Hunter Bonner: Malware – how you get it, how to deal with it

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Malware. It’s a nice buzzword, but does everyone really know what it is?

Simply put, malware is a type of software that is specifically designed to disrupt your computer’s operation or gather sensitive data about you. Put it this way, if the National Security Agency is using tactics to gather data on you while being on the Internet, you can bet that businesses and even criminals are certainly doing it. Many businesses actually outright admit they do.

However, most of the time when discussing malware, we are talking about programs that infiltrate your computer and basically give you a headache. Ever sit down to your computer and notice that your homepage is now some unknown search engine? How about seeing a new toolbar on your browser along with the other eight tool bars you had previously? Do you type in things into your browser’s address bar that simply keep routing you back to the same website? If so, congratulations! You are infected with malware.

So the question is, “How did I get this garbage?” The answer is, of course, you did not go looking for malware, but the malware found you. Even legitimate websites like Google, Microsoft and even your online banking sites can have infected pages. Land on those pages, and the next thing you know you are in browser hijack mode. There is no warning sign ahead of time other than your antivirus software, and usually that only works if you have an anti-malware feature with it. Even then, sometimes you just get malware.

Malware comes in so many forms that you may not visually see any of the things mentioned earlier. However, you might begin to notice a massive slowdown in your browsing, computer starting up, periodic freezes of your mouse pointer, or your hard drive light constantly on. If you have those symptoms, you most definitely have malware, or some sort of virus. Whenever all these things happen, there is something you can do.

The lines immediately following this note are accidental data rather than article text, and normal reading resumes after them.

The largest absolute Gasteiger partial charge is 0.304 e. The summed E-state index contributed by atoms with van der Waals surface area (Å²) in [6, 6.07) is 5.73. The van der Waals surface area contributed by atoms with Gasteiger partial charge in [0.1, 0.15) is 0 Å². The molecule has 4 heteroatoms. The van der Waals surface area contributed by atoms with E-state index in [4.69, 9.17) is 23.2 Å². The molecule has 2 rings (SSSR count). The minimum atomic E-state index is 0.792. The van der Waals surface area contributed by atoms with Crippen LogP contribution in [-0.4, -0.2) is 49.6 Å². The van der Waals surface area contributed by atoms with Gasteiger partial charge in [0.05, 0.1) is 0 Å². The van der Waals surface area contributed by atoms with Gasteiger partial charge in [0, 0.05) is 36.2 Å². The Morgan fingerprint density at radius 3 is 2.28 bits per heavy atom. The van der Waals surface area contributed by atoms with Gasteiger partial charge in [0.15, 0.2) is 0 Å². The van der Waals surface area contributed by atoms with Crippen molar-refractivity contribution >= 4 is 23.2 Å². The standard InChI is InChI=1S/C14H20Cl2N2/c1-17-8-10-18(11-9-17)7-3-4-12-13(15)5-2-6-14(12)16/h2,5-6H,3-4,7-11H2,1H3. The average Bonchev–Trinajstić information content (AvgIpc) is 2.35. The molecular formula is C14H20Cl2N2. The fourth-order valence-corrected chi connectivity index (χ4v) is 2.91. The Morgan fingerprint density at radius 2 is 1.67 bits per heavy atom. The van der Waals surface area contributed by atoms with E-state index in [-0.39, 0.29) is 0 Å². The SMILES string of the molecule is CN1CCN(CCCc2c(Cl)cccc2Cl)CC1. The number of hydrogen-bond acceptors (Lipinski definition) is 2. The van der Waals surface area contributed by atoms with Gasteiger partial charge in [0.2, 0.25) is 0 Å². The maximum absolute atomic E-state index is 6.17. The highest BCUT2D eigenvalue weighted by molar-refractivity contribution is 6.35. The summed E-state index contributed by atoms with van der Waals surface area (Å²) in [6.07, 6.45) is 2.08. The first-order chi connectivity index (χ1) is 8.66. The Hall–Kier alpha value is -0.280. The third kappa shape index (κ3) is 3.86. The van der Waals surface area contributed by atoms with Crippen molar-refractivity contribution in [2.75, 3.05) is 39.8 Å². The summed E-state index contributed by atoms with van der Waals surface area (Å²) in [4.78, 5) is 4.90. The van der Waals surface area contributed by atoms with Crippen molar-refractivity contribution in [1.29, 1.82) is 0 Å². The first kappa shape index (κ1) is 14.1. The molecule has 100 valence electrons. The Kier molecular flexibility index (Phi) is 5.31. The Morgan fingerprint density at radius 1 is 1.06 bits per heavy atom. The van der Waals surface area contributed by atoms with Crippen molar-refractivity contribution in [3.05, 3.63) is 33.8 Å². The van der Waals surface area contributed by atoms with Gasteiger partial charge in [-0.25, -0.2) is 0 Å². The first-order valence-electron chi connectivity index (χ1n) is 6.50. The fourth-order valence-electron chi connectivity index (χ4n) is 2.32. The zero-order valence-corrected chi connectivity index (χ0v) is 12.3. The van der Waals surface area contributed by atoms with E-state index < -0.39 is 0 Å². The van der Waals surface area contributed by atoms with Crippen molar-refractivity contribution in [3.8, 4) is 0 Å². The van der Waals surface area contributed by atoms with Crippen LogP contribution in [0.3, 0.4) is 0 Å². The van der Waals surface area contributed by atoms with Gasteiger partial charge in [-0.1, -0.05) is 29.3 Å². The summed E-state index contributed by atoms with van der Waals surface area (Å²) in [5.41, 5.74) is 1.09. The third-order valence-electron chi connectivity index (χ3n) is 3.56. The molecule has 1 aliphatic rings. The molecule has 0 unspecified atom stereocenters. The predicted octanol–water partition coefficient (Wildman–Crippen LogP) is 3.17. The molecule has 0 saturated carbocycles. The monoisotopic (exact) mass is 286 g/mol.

The very first thing you should do is disconnect from the Internet. The reason for that is, you could be spreading the malware without you even knowing it. Also, if the malware is gathering information about you, disconnection stops the flow of data. Next, you will need to scan your computer either with your resident software, or download and install it. Yes, if you do not have another computer available to download the software, you have no other choice but to connect the machine and download a cleaning program.

One program I have found to be the most effective is Malwarebytes. This program is used by IT professionals just about everywhere and for good reason. For one, the software is free, and second, the updates are free as well. Malwarebytes does an excellent job of scanning your computer, as well as any external drives for viruses. Scans can take anywhere from a few minutes, or up to an hour or more depending on how many objects are on your machine. A good idea is after the initial scan, run another scan just to be doubly sure you got it all.

A final thing you can do to avoid getting malware on your computer, is to be vigilant on what you download. For example, you might be downloading some type of document program, and during the installation, they will have a small check box next to something that says, “Install XYZ Instant Search.” If you do not catch this, you just installed malware, and that’s what the perpetrators are hoping for. Yes, I know that we all, including myself, typically blindly click through the “next, I agree, next” on an install, but if it is something you are downloading from the Internet, please be aware of things such as these.

Now that you know what malware is, how and what it can do to you and how to combat it, you can rest a bit easier having a new tool in your arsenal. Consider the alternative that some national electronics chains will charge you anywhere up to $200 or more to rid you of malware, when you can do it for free and just some of your time.

HUNTER BONNER is an Information Technologist. He can be reached via Twitter at @HunterBonner and via his blog at techedgeblog.wordpress.com.


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